How do you engage thousands of people around the world in space exploration? This was the challenge we set out to tackle with the International Space Apps Challenge.
The ability to contribute towards solving meaningful challenges is the most important motivator for most participants in mass collaboration. Space Apps offers challenges that are both inspiring and relevant.
Collaboration on a massive scale is the key to addressing the most important challenges of our time – the ones that none of us can solve alone.
Solutions can span the spectrum from concept ideation, to prototypes and working demos, to advanced applications ready for use.
The International Space Apps Challenge provides a unique opportunity for NASA and its partners to advance technology development while engaging citizens worldwide in meaningful participatory exploration.
The International Space Apps Challenge is a model for innovation that any government agency or organization can use to solve their own challenges, in their own context.
You do not need to be a farmer in order to raise chickens. We have built a complete and functional web, android and iOS application which can help you learn how to raise chickens and how to manage your own backyard farm
Our solution is a deployable, reusable spinach greenhouse for Mars. Internally, a fully equipped aeroponic system operates for ~45 days, having all the needed resources, sensors and electronic systems to stabilize the internal environment and help the spinach growth. Also, there are systems for harvesting produced oxygen during the process and the plants at the end of it. Externally, photovoltai...
This project consists of two components: hardware and software. The hardware is an Arduino-based mechanical arm that points to the location of the ISS in the sky when it comes overhead. The software is an iOS app which places an icon over a map to mark the ISS's current location, and an augmented reality feature which allows the user to see a marker through their camera showing where the station i...
Sol is the world's first interplanetary weather app. This mobile and tablet application integrates weather data from the Curiosity rover on Mars with weather data from here on Earth. This multi-platform application aims to generate mass consumer appeal through a sleek, visually appealing design that incorporates information about the conditions and temperatures on Mars.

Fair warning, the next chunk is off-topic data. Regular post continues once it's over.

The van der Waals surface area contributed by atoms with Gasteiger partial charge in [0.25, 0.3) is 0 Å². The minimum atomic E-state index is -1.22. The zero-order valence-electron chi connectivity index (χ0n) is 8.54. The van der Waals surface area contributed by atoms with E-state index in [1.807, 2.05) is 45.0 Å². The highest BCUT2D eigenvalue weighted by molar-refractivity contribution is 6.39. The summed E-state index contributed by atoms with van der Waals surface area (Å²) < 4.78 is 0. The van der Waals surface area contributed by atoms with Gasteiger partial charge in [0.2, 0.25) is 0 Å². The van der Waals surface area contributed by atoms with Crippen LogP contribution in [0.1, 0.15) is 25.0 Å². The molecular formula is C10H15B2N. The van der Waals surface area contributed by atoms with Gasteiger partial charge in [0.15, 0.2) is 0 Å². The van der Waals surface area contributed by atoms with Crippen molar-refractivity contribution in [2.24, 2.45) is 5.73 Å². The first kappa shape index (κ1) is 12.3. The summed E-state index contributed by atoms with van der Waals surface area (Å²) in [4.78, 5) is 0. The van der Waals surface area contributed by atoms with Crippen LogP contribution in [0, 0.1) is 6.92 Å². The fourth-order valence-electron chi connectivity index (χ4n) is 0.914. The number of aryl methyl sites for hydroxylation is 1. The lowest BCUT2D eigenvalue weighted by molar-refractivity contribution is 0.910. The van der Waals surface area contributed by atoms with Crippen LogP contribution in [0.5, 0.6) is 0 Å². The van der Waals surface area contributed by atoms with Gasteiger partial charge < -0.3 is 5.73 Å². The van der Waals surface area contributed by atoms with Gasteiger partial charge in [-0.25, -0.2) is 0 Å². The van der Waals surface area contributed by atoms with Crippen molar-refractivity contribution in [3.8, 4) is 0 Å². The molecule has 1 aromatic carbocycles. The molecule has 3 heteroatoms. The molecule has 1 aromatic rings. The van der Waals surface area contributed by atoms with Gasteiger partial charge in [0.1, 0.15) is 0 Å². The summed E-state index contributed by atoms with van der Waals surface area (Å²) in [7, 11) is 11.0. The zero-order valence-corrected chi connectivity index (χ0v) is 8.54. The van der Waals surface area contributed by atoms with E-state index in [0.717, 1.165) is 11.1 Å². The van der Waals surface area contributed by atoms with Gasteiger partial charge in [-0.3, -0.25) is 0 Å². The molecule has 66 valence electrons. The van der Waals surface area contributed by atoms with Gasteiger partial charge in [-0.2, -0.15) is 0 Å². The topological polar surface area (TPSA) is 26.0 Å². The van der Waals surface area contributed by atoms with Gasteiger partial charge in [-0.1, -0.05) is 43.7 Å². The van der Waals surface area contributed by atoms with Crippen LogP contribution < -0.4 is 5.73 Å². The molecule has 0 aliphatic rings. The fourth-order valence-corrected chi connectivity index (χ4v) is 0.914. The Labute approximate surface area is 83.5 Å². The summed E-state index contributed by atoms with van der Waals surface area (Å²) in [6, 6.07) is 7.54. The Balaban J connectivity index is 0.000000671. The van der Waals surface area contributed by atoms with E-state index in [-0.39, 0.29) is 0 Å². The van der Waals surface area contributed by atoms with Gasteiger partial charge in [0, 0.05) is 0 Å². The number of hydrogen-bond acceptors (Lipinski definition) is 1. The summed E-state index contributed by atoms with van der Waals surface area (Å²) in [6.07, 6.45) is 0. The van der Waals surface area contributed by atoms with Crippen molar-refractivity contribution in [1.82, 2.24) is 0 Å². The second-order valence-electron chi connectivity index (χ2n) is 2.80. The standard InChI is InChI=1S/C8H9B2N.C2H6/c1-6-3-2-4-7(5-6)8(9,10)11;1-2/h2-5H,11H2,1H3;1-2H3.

Astro Don Pettit said “the greatest limiting factor to ISS science is crewtime”. Team Flipside's T-10 app saves astronauts' time while also connecting Earth and Space. The idea is simple. Using ISS location and real-time weather data we alert astronauts when conditions are good to photograph selected locations. Astronauts can indicate they will look out of the window and users of the Earth ...
The Greener City project crowd-sources the collection of microclimate data through low-cost sensors, network connectivity, and urban gardens. By giving people access to useful information about their garden, we can aggregate many points of atmospheric measurement across a city and display this data in near real-time. The aggregated information can be used by city officials to monitor air quality o...
San Francisco, USA
Exeter, United Kingdom
Open Hardware Challenges
Willow is the program director of Geeks Without Bounds and is currently pursuing research at the Center For Civic Media at MIT. She organized the San Francisco event in 2012 and sees Space Apps as an event that allows you create technology that “amplifies good intent” which can have a lasting impact on the world.
Michael works at the Met Office and has been developing meteorological software since 1987. He’s interested in satellite remote sensing, supercomputing and of course, making the world a better place. He organized the Exeter event in 2012 and 2013 and continues to attend and organize hackathons in the UK.
Jon runs the Product Design Masters at the University of Dundee in Scotland and is currently researching how existing and emerging digital technology can be harnessed using design to enable new forms of interaction and production for the benefit of people. Jon has contributed a number of challenges to the International Space Apps Challenge, including the popular “We Love Data” challenge in 2012. Along with two other creative geniuses, Jayne Wallace and David McGloin, Jon is responsible for a number of great challenges at the 2013 event. Learn more at his blog.
Sam is an American student living in the United Kingdom and attending Oxford University. He’s passionate about a number of things, including baking bread in space. He attended the Oxford event in 2012 and 2013 and developed an impressive solution to bake fresh bread in space using the process of “bread aeration” and only water, flour and carbon dioxide. Read more about Sam’s solution at open.NASA or on the Make blog